By Lloyd Graff
As the details gradually emerge from the BP oil spill it becomes more and more clear that management in London had incentivized the troops in the field to skimp on maintenance to enhance the company’s bottom line. There probably is a connection between the BP refinery explosion at Texas City back in 2005 and the Deepwater catastrophe in the Gulf. It appears to me that London had incentivized its employees to emphasize the short-term bottom line and ignore the future consequences.
With the U.S. productivity statistics showing incredible improvement in efficiency month after month, it prompts the question whether productivity incentives are always good long-term.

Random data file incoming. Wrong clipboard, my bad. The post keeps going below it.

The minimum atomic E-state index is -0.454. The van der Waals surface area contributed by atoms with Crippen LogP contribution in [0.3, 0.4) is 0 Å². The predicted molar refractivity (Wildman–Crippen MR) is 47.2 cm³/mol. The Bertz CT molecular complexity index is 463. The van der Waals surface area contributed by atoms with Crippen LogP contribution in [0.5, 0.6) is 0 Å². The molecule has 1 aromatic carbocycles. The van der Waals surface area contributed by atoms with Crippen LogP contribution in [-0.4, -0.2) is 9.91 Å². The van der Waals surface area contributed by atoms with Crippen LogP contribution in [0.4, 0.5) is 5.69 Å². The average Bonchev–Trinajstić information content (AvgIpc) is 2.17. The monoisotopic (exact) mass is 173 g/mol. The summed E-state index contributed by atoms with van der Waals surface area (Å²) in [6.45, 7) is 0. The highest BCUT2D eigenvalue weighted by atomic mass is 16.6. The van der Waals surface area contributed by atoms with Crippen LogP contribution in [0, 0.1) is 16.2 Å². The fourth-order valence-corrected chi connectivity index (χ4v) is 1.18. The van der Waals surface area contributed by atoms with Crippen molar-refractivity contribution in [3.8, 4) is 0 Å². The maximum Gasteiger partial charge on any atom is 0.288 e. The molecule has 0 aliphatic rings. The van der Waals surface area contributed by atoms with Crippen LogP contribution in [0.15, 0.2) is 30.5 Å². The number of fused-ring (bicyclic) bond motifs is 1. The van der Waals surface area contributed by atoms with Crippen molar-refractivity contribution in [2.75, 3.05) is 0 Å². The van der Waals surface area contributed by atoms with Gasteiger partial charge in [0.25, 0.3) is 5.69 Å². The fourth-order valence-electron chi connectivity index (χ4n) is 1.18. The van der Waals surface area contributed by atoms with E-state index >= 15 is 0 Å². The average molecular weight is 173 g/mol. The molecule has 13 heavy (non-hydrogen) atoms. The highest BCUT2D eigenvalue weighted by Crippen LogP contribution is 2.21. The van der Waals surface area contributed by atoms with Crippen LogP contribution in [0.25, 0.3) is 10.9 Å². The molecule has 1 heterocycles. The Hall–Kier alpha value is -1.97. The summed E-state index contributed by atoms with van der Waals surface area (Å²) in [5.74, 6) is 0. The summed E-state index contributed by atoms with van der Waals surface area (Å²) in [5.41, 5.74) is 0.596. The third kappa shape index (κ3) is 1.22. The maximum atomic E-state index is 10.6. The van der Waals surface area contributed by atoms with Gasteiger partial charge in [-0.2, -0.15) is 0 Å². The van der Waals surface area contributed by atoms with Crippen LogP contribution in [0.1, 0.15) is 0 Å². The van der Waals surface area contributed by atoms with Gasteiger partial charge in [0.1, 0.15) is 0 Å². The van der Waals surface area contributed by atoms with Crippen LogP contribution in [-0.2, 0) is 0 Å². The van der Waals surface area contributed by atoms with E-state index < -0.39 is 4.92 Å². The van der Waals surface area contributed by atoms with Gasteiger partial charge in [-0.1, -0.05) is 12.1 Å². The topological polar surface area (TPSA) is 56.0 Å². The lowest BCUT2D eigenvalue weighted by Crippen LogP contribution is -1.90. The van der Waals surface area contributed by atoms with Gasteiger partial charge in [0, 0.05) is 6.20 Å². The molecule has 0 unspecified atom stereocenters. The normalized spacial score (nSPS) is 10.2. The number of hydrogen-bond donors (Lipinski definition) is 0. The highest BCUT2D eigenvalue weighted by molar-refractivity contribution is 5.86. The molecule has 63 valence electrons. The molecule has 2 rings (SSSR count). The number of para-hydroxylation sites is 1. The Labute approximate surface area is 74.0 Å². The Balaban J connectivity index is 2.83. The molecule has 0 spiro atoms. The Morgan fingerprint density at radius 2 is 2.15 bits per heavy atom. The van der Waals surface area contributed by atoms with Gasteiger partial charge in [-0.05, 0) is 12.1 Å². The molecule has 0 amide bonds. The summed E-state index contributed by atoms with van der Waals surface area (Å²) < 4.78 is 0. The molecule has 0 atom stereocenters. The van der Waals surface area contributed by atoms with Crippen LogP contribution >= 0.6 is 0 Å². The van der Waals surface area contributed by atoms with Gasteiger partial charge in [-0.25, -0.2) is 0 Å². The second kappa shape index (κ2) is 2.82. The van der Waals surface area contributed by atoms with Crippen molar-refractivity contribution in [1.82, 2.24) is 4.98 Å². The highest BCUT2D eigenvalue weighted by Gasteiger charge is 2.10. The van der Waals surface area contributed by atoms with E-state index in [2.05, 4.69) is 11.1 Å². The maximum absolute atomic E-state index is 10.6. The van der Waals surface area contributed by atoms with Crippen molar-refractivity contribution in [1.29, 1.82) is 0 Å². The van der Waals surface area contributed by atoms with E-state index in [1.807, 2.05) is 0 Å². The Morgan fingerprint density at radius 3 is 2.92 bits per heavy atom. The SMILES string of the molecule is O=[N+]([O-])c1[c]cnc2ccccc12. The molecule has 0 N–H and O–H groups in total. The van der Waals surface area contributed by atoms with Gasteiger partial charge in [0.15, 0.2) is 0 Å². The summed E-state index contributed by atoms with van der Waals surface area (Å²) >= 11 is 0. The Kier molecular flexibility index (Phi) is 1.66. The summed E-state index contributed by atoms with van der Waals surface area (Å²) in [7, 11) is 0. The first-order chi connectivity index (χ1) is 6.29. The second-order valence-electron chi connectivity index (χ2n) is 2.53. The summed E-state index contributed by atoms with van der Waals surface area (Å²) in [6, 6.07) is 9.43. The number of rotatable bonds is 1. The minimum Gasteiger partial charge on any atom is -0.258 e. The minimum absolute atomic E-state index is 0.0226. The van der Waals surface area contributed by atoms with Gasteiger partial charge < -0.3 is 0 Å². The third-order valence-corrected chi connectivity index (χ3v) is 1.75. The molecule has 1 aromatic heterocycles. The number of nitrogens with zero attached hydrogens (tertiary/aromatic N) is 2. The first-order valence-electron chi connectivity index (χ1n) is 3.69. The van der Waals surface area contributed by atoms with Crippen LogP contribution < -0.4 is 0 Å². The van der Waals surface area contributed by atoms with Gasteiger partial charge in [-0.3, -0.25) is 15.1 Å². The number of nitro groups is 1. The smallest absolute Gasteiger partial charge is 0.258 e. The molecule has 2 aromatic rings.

In the machining game, there is a danger in setting productivity targets that invite people to game the system. If one machine operator or shift is competing with another the temptation for sabotage in the plant is real. When teams compete against norms and other teams, the peer pressure within teams can become destructive to the enterprise. In a coal mine, when tonnage means everything, safety is often neglected, which may culminate in tragedy.
Sales incentives which are based on monthly or quarterly results often end up with employees gaming the system.
I’m interested in your experience with incentives.
How do you make incentives work for the business rather than undermine it?